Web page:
where the only things that matter are what you can buy
or the rubbish you watch on television on the weekends.
It's a worrying trend to see diversity given over to
Brisinger said he
wanted a Swedish actress who had not worked with Michael
so that wasn't easy. He finally asked Izabella who
was living in Los Angeles and she liked the script and
wanted to join. In working with Michael, Izabella told
the press, "It feels absolutely wonderful. Can you feel
anything else with Michael? I have only known that he is
Sweden's absolute sex symbol. He is such an incredibly
good actor and a wonderful person to be with. It feels
like we've known each other for 20 years."
Michael agreed, "Yes, it does. Strange... It was in
mid-December when we met and ate dinner. I had seen
Izabella in movies and thought 'we will never meet'
because she was so far away doing James Bond and all
that stuff... When we met, we talked about everything -
children, jobs, etc. No barriers."
The film's religious overtones will remind some of
Så som i
It is in Heaven), which I absolutely adored.
Brisinger's film is more melancholic and its
dysfunctional element adds to its somberness and also
its tension. Rather than bringing joy with the sometimes
poetic performance of Turkish-French actor
Tcheký Karyo, he can annoy an audience. I mean who wants
to dance when your son is dying! That was certainly
* * * * *
* * * * *
Here is an especially sweet photo of
Michael and his wife. I would guess it was taken about
15 years ago.
August 4, 2017
Here are some new photos of Michael
in his scenes from the Danish film, "Du
Forvinder". He looks so distinguished as a
In real life, his father was a
lawyer and encouraged his son to become one. He
didn't think much of an acting career but when his
father died, Michael cleaned his apartment and found
a closet full of clippings and posters. They
weren't just from local sources but also from
England and Germany. Unbeknownst to Michael, he had
been carefully following his career. That was a
Isn't it amazing how Michael
always became the person he was portraying. Take, for
example, the geeky tech guy he played in "I.T."
He is suddenly meek and quiet as if he draws his
whole body inward. Even while waiting for his next
The tech thriller did not fare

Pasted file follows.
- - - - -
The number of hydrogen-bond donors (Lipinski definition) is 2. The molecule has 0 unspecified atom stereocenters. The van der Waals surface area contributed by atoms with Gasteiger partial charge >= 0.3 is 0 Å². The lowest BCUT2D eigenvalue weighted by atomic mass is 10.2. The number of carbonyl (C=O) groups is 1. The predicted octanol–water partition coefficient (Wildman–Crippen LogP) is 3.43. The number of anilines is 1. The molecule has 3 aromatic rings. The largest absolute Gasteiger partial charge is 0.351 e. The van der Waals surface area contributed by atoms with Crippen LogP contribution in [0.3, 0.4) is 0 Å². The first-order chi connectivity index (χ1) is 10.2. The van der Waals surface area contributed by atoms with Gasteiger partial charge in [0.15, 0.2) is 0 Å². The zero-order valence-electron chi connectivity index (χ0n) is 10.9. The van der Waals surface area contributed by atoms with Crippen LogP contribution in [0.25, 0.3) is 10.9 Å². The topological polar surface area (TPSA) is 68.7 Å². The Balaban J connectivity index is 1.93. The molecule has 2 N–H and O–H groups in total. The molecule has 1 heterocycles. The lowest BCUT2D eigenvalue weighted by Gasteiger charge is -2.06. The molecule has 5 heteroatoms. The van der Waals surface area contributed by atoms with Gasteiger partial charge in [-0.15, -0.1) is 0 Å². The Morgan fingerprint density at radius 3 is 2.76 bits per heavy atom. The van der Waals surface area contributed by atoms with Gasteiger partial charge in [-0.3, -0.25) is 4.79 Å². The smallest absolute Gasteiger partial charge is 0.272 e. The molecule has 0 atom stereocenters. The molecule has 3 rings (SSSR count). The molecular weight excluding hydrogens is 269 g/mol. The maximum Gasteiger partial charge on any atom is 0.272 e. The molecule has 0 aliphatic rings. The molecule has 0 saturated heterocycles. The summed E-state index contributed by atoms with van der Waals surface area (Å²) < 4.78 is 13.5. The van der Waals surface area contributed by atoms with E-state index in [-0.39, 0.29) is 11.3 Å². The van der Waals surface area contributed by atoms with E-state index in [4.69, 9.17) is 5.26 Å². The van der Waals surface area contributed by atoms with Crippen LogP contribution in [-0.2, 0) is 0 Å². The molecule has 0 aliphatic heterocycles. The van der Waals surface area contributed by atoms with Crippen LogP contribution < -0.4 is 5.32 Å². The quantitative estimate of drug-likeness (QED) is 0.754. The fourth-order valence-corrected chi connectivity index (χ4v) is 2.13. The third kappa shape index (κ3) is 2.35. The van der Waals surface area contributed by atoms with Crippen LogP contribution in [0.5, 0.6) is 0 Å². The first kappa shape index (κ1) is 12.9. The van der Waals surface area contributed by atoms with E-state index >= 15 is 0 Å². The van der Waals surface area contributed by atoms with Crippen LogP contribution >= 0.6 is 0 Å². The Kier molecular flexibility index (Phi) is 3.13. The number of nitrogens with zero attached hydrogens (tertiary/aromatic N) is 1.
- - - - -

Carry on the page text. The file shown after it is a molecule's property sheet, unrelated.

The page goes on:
well at the box office and I certainly agree with
the critics. I don't know why Michael's agent
offered him the script. He had many more impressive
turns than this underwhelming supporting role. The
film begins with an interesting premise but doesn't
offer anything new and director John Moore should
have toned down Brosnan's over-the-top performance.
At least Michael adds some clout as the terse
intelligence spook but nothing can save this
disappointing movie. Don't bother renting it.
August 1, 2017
Today I finished creating the movie
page for ARN: The Knight Templar
(2007). The Arn films are based on a trilogy of novels
by Jan Guillou about the fictional Swedish Knight
Templar Arn Magnussonand. This was the most expensive
film production in Swedish history. It included two
theatrical releases and a television series as well.
Michael, who plays Arn's father, did not appear in the
second film - "Arn: The Kingdom at the End of the Road".
The cinematography and settings of
this medieval fantasy adventure are spectacular. Despite
the budget, there are no huge battle scenes to satisfy
the blood lust of many cinema goers, and the emphasis is
more on a thoughtful look at Arn's beliefs and how he
overcomes the obstacles that bar him from the woman he
loves. It stays as close as it can to the original books
and works on a personal level rather than as a
wide-sweeping historical epic.
Here's a photo of Michael in his
chain mail looking rather uncomfortable. It was actually
made of aluminum and was thus lightweight but in the
heat, it probably felt very hot.
Just ten years ago, Anna Warner of
Mariestads-Tidningen interviewed him in connection with
the ARN production. On June 8, 2007, the press was
invited to the set. Michael spent a few days filming in
Skaraborg. Though the interview took place several years
ago, the interview stuck with Anna. She says maybe it
was because he was a famous actor, but maybe even more
because he was special to talk to.
She says he had an interesting way of
floating away from the subject at hand, lose some
thought, look a bit absent, and then return directly and
be fully focused on the interview. She thought him kind
and calm. He told her that he was interested in history
but that Skaraborg's historical sites were unkown to
him. He said he thought they were beautiful and that he
would come back to look at the old stones. He also told
Anna that he liked the mood of the film team and
explained how he wanted it to feel. He said, "The best
thing for me is when I get really good contact with the
situation in the scene, and I feel it's trustworthy and
Anja Praesto, who worked on the ARN
project, commented, "We met a few times, most
superficially, yet enough to perceive him as humble and
kind. He was open and accommodating and a very talented
person. He seemed to be a nice type. Michael filmed a
lot at the Stenbrottet in Kinnekulle but also in
different scenes in other places in Västergötlan."
The Swedish premiere was held on
December 19, 2007 in Stockholm and was attended by
Michael and his children, Ellen and Arthur.